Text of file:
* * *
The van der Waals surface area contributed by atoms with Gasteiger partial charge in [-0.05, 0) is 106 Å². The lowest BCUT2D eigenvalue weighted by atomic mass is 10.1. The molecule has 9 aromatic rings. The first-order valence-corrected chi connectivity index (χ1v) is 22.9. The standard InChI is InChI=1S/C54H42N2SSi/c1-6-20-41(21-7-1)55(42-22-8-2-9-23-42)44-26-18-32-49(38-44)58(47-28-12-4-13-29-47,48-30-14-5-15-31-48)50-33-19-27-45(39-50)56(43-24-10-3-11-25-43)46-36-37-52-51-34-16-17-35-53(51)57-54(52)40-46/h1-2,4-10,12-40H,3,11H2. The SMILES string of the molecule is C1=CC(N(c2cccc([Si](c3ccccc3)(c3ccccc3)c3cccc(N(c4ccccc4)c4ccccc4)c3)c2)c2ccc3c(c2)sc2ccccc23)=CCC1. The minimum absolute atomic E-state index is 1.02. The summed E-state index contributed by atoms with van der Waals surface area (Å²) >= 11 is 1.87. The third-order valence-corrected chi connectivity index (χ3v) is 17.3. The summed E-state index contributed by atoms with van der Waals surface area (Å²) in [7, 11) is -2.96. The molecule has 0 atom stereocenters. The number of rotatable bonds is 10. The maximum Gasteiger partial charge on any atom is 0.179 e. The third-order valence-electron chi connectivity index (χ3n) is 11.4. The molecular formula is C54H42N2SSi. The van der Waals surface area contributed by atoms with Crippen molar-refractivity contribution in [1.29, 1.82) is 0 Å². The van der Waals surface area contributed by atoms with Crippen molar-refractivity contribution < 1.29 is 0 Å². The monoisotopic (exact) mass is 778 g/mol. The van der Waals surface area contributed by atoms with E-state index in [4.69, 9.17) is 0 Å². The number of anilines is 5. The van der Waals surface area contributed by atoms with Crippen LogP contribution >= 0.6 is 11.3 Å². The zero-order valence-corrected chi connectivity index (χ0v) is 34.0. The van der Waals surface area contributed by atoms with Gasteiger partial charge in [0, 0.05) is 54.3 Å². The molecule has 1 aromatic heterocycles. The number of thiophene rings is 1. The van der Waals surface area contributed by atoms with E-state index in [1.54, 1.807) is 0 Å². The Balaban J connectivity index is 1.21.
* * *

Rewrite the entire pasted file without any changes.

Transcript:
The van der Waals surface area contributed by atoms with Gasteiger partial charge in [-0.05, 0) is 106 Å². The lowest BCUT2D eigenvalue weighted by atomic mass is 10.1. The molecule has 9 aromatic rings. The first-order valence-corrected chi connectivity index (χ1v) is 22.9. The standard InChI is InChI=1S/C54H42N2SSi/c1-6-20-41(21-7-1)55(42-22-8-2-9-23-42)44-26-18-32-49(38-44)58(47-28-12-4-13-29-47,48-30-14-5-15-31-48)50-33-19-27-45(39-50)56(43-24-10-3-11-25-43)46-36-37-52-51-34-16-17-35-53(51)57-54(52)40-46/h1-2,4-10,12-40H,3,11H2. The SMILES string of the molecule is C1=CC(N(c2cccc([Si](c3ccccc3)(c3ccccc3)c3cccc(N(c4ccccc4)c4ccccc4)c3)c2)c2ccc3c(c2)sc2ccccc23)=CCC1. The minimum absolute atomic E-state index is 1.02. The summed E-state index contributed by atoms with van der Waals surface area (Å²) >= 11 is 1.87. The third-order valence-corrected chi connectivity index (χ3v) is 17.3. The summed E-state index contributed by atoms with van der Waals surface area (Å²) in [7, 11) is -2.96. The molecule has 0 atom stereocenters. The number of rotatable bonds is 10. The maximum Gasteiger partial charge on any atom is 0.179 e. The third-order valence-electron chi connectivity index (χ3n) is 11.4. The molecular formula is C54H42N2SSi. The van der Waals surface area contributed by atoms with Crippen molar-refractivity contribution in [1.29, 1.82) is 0 Å². The van der Waals surface area contributed by atoms with Crippen molar-refractivity contribution < 1.29 is 0 Å². The monoisotopic (exact) mass is 778 g/mol. The van der Waals surface area contributed by atoms with E-state index in [4.69, 9.17) is 0 Å². The number of anilines is 5. The van der Waals surface area contributed by atoms with Crippen LogP contribution >= 0.6 is 11.3 Å². The zero-order valence-corrected chi connectivity index (χ0v) is 34.0. The van der Waals surface area contributed by atoms with Gasteiger partial charge in [0, 0.05) is 54.3 Å². The molecule has 1 aromatic heterocycles. The number of thiophene rings is 1. The van der Waals surface area contributed by atoms with E-state index in [1.54, 1.807) is 0 Å². The Balaban J connectivity index is 1.21.